Large study associates increased tea intake with protection against digestive system cancers.
Findings from the Shanghai Women's Health Study reported in the American Journal of Clinical Nutrition reveal a protective effect for tea drinking against cancers of the stomach, esophagus, and colon in middle-aged Chinese women.*
Researchers analyzed data from 69,310 women who were between the ages of 40 and 70 years upon recruitment in 2000. Interviews and questionnaires completed upon enrollment provided information on tea intake. The participants were followed for an average of 12 years, during which three follow-up surveys were conducted. Over the follow-up period, 1,255 digestive system cancers occurred.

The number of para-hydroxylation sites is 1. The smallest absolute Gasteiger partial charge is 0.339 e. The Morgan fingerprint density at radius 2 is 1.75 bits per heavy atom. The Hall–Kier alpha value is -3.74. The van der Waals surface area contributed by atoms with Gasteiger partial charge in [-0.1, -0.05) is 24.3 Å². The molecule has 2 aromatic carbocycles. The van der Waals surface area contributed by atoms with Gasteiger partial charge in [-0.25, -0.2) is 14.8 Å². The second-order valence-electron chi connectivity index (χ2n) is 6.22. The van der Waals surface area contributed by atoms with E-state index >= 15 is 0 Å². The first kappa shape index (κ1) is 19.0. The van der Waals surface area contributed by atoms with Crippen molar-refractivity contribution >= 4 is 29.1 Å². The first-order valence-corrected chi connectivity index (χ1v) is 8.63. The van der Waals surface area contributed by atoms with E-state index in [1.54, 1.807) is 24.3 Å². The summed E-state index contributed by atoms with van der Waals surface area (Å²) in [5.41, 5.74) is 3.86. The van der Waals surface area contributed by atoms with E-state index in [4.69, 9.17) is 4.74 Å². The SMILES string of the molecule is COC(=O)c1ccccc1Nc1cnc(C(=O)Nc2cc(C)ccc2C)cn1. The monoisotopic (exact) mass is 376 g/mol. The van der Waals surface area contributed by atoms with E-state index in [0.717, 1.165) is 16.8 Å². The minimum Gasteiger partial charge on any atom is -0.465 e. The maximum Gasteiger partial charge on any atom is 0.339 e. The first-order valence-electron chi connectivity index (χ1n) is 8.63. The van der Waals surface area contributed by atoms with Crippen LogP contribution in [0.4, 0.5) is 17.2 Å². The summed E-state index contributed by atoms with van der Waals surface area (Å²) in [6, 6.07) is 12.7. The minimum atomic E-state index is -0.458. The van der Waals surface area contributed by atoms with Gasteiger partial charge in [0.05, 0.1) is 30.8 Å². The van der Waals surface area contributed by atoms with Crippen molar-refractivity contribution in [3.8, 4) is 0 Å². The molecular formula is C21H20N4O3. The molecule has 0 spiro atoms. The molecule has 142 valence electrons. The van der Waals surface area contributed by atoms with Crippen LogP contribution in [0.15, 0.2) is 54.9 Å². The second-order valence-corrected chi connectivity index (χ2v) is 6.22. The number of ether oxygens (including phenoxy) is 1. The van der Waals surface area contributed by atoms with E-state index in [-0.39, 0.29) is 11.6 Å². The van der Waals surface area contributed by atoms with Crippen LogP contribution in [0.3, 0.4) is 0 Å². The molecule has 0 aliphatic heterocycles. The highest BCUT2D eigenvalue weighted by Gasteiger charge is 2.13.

Among regular tea drinkers, categorized as those who consumed tea three or more times per week over a period of no less than six months, a 14% lower risk of all digestive system cancers was observed in comparison with those who did not consume tea.
Editor's Note: When digestive cancers were analyzed according to type, the protective effect of tea was associated mainly with colorectal and stomach/esophageal cancers, for which there was a 27% lower age-adjusted risk observed among regular tea drinkers compared to non-drinkers.
* Am J Clin Nutr. 2012 Oct 10.
|Printer friendly Cite/link Email Feedback|
|Title Annotation:||Shanghai Women's Health Study|
|Article Type:||Brief article|
|Date:||Jan 1, 2013|
|Previous Article:||Increased lycopene levels associated with lower risk of stroke.|
|Next Article:||Vitamin C supplementation shows potential for menopausal bone loss prevention.|